}); SEXUALLY TRANSMITTED DISEASES; SIGNS, CAUSES AND TREATMENT OF GONORRHEA. - WELCOME

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SEXUALLY TRANSMITTED DISEASES; SIGNS, CAUSES AND TREATMENT OF GONORRHEA.


MAJOR SIGNS AND SYMPTOMS OF GONORRHEA.

Often, gonorrhea has no symptoms. Most people are not aware that they have the infection — especially women.

Four out of five women with gonorrhea have no gonorrhea symptoms.

One out of 10 men with gonorrhea has no gonorrhea symptoms.

If you do get gonorrhea symptoms, they may begin in as little as 1–14 days after you got the infection.

Gonorrhea symptoms in women
● abdominal pain
● bleeding between menstrual periods
● fever
● menstrual irregularities
● painful intercourse
● painful urination
● swelling or tenderness of the vulva
● the urge to urinate more than usual
● throwing up
● yellowish or yellow-green vaginal discharge

Gonorrhea symptoms in men
● pus-like discharge from the penis
● pain or burning feeling while urinating
● more frequent urination than usual


In both women and men, gonorrhea may cause the anus to itch. It can also result in a discharge and painful bowel movements. 

Itching and soreness of the throat with trouble swallowing may be symptoms of an oral infection. 
Nine out of 10 oral infections show no symptoms at all.
TESTS AND DIAGNOSIS OF GONORRHEA.

To diagnose gonorrhea, your doctor will use a swab to take a sample of fluid from the urethra in men or from the cervix in women.

The specimen will then be sent to a lab to be analyzed. 

You also may be given a throat or anal culture to see if the infection is in your throat or anus.

 There are other tests which check a urine sample for the presence of the bacteria. 

You may need to wait for several days for your tests to come back from the lab.

TREATMENT OF GONORRHEA.

Therapy typically is administered before antimicrobial susceptibilities are known. The choice of which regimen to use should be based on the national prevalences of antibiotic-resistant organisms. 

Nationwide, strains of gonococci that are resistant to penicillin, tetracycline, or ciprofloxacin have been increasingly observed. 
Consequently, these drugs can no longer be considered first-line therapy. All sexual partners should be treated and tested for HIV infection and syphilis, as should the patient.

A. Uncomplicated Gonorrhea
Treatment for gonorrhea should include a higher dose of intramuscular ceftriaxone in combination with a second drug (azithromycin or doxycycline) regardless of concern for possible secondary infection with chlamydia.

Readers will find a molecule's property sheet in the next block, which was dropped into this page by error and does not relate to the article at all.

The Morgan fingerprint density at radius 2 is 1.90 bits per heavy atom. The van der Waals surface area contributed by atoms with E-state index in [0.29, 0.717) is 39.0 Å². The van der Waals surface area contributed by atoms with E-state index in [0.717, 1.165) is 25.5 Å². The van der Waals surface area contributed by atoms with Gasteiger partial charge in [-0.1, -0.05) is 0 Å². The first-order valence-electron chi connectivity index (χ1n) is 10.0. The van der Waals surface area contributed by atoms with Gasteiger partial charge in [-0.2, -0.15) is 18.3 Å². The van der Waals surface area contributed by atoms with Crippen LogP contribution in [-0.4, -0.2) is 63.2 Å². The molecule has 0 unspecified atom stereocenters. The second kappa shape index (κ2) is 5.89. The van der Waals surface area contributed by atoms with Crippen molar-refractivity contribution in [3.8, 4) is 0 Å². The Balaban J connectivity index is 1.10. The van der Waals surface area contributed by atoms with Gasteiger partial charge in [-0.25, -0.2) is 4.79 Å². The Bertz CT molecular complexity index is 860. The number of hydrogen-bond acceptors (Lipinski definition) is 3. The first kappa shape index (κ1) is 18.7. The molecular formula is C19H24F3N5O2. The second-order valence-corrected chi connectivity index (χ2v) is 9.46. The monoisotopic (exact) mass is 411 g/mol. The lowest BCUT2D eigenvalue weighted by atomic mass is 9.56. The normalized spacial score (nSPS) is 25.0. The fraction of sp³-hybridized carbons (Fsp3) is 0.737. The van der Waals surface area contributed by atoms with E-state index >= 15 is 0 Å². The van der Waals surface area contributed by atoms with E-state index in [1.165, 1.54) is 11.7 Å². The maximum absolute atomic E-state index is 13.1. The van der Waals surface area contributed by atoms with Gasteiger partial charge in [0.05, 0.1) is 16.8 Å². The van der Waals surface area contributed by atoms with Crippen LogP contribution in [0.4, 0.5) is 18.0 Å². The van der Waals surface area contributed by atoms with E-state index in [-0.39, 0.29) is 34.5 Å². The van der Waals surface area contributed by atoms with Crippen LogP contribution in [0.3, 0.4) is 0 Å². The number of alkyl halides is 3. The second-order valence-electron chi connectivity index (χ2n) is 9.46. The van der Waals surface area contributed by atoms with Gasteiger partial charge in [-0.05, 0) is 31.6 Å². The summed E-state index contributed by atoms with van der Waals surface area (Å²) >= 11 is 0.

For uncomplicated gonococcal infections of the cervix, urethra, and rectum, the recommended treatment is ceftriaxone (250 mg intramuscularly) plus either azithromycin (1000 mg orally as a single dose) or doxycycline (100 mg twice daily for 7 days). 
In cases where an oral cephalosporin is the only option, cefixime, 400 mg orally as a single dose, can be combined with azithromycin or doxycycline as above but a “test of cure” is recommended 1 week after treatment. Fluoroquinolones are no longer recommended for treatment due to high rates of microbial resistance. 

Spectinomycin, 1 g intramuscularly once, may be used for the penicillin-allergic patient but is not currently available in the United States.

Pharyngeal gonorrhea is also treated with ceftriaxone (250 mg intramuscularly) plus either azithromycin (1000 mg orally as a single dose) or doxycycline (100 mg twice daily for 7 days). All women should have a pregnancy test before a tetracycline (such as doxycycline) is prescribed.

B. Treatment of Other Infections
Disseminated gonococcal infection should be treated with ceftriaxone, 1 g intravenously daily, until 48 hours after improvement begins, at which time therapy may be switched to cefixime, 400 mg orally daily to complete at least 1 week of antimicrobial therapy. 

An oral fluoroquinolone (ciprofloxacin, 500 mg twice daily, or levofloxacin, 500 mg once daily) for 7 days also is effective, provided the isolate is susceptible. 

Endocarditis should be treated with ceftriaxone, 2 g every 24 hours intravenously, for at least 3 weeks. Postgonococcal urethritis and cervicitis, which are usually caused by chlamydia, are treated with a regimen of erythromycin, doxycycline, or azithromycin as described above.

Pelvic inflammatory disease requires cefoxitin, 2 g parenterally every 6 hours, or cefotetan, 2 g intravenously every 12 hours plus doxycycline 100 mg every 12 hours. 

Clindamycin, 900 mg intravenously every 8 hours, plus gentamicin, administered intravenously as a 2-mg/kg loading dose followed by 1.5 mg/kg every 8 hours, is also effective.

 Ceftriaxone 250 mg intramuscularly as a single dose (or cefoxitin, 2 g intramuscularly, plus probenecid, 1 g orally as a single dose) plus doxycycline, 100 mg twice a day for 14 days, with or without metronidazole, 500 mg twice daily for 14 days, is an effective outpatient regimen.

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